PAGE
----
What are the shared beliefs or “values” that hold our society together?
I’ve just finished reading a sociological work titled Habits of the Heart: Individualism and Commitment in American Life, a collaborative effort by five sociologists led by Robert Bellah (University of California, Berkeley).
They highlight the central role of individualism in American life going all the way back to the analysis of Alexis de Tocqueville in Democracy in America (1835 and 1840). Tocqueville wrote about the mores (cultural values) of colonial America, which he called “habits of the heart.” And it was Tocqueville that helped to give currency to a new word. “‘Individualism’ is a word recently coined to express a new idea,” he said. Tocqueville went on,
Individualism is a calm and considered feeling which disposes each citizen to isolate himself from the mass of his fellows and withdraw into the circle of family and friends; with this little society formed to his taste, he gladly leaves the greater society to look after itself.
As the authors note, Tocqueville saw the isolation to which Americans are prone as ominous for the future of our freedom. They point out that individualism has a fragmenting and separating effect on society. As everyone pursues his own interest, society tears at the seams.
As they put it, the main question is “whether an individualism in which the self has become the main form of reality can really be sustained.” Is such a society sustainable? Their conclusion is that individualism develops into an incoherent society, “separation and individuation” become pervasive.
So they ask, “how is it that our culture holds together at all?” In the midst of incoherence, what common values hold us together?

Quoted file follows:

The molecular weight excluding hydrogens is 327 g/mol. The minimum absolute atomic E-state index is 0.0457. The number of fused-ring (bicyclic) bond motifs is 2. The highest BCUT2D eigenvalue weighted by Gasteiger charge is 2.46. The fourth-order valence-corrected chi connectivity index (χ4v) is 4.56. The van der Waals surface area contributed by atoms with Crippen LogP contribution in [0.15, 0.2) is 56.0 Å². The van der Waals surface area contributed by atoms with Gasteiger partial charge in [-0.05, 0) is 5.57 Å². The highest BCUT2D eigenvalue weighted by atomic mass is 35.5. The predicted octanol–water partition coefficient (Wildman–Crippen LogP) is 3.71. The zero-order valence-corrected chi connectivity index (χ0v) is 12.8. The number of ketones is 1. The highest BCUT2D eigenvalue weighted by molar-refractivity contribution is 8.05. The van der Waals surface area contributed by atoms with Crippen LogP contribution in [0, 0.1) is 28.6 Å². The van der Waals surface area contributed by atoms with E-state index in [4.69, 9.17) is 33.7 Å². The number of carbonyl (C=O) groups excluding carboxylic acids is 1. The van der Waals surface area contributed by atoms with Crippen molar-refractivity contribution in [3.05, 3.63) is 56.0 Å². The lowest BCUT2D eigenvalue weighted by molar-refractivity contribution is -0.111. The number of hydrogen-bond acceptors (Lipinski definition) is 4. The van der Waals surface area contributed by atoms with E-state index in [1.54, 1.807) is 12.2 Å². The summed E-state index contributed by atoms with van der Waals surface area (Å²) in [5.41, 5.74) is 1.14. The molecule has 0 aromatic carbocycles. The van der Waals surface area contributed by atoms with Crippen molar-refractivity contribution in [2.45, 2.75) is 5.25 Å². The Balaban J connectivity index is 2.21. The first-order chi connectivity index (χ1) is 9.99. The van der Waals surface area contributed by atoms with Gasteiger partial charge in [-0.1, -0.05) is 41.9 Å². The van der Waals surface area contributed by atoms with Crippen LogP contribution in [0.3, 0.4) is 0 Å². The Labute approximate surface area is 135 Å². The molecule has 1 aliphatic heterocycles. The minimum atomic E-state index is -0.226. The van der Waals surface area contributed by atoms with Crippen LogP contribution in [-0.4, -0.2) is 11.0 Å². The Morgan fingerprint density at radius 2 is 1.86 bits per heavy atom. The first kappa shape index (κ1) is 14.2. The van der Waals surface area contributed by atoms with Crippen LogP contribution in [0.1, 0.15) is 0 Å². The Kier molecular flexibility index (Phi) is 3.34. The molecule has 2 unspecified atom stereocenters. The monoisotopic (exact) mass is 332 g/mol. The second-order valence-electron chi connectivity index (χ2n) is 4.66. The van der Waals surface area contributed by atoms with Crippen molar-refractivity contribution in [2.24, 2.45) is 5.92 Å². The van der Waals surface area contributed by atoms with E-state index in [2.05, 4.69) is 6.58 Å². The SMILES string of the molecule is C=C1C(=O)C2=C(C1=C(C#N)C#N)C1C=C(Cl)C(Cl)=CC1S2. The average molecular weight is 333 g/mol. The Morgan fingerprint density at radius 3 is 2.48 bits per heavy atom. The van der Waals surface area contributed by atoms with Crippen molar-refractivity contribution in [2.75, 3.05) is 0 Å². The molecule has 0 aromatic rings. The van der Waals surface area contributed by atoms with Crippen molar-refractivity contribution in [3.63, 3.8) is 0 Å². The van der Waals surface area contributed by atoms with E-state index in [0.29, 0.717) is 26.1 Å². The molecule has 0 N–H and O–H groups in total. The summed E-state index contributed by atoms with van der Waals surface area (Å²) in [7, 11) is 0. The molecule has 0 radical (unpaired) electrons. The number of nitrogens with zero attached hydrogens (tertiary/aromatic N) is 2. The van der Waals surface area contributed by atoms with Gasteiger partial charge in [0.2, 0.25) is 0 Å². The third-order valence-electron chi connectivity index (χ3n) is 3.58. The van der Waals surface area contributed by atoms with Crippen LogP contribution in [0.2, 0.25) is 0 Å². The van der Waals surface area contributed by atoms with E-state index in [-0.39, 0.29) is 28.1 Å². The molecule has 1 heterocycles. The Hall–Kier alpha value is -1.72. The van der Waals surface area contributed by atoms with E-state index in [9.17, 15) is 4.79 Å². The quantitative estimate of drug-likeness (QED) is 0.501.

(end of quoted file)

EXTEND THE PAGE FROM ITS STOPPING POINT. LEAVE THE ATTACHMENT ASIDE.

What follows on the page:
- First, the dream of personal success, usually defined in material or economic terms. Whatever economic rung a person is on, they want to climb higher. This economic ambition is fed by television and media, which present a “consumption-centered version of the good life.” This is utilitarian individualism.
- Second, the portrayal of vivid personal feelings. This is expressive individualism, where the most important thing in life is to be true to one’s feelings. To accurately understand the self and effectively pursue the interests of the self in each situation or relationship.
But these two integrating themes of society are really “pseudo-integration,” not really binding us together but isolating us further as each pursues his own good but neglects societal good. As Matthew Arnold said in 1852, “in the sea of life ensiled… / We mortal millions live alone.”
Thus, the only two unifying narratives of American society turn out not to be unifying at all, but rather isolating. The values we have chosen to bring coherence actually bring further incoherence.
The sociologists not only critique, they also offer hope. Many of those whom they interviewed were hopeful, that “though the processes of separation and individuation were necessary to free us from the tyrannical structures of the past, they must be balanced by a renewal of commitment and community if they are not to end in self-destruction or turn into their opposites. Such a renewal is indeed a world waiting to be born if we only had the courage to see it.”
They envision a society that holds in balance the dignity and freedom of each individual, but also obligation to and participation in the wider community.
It struck me that the church should be a model of this kind of society. The church is a community bound together by an integrating narrative, the gospel. And around this narrative we affirm the role and dignity of the individual, as well as the necessity of the whole community and vital participation in it.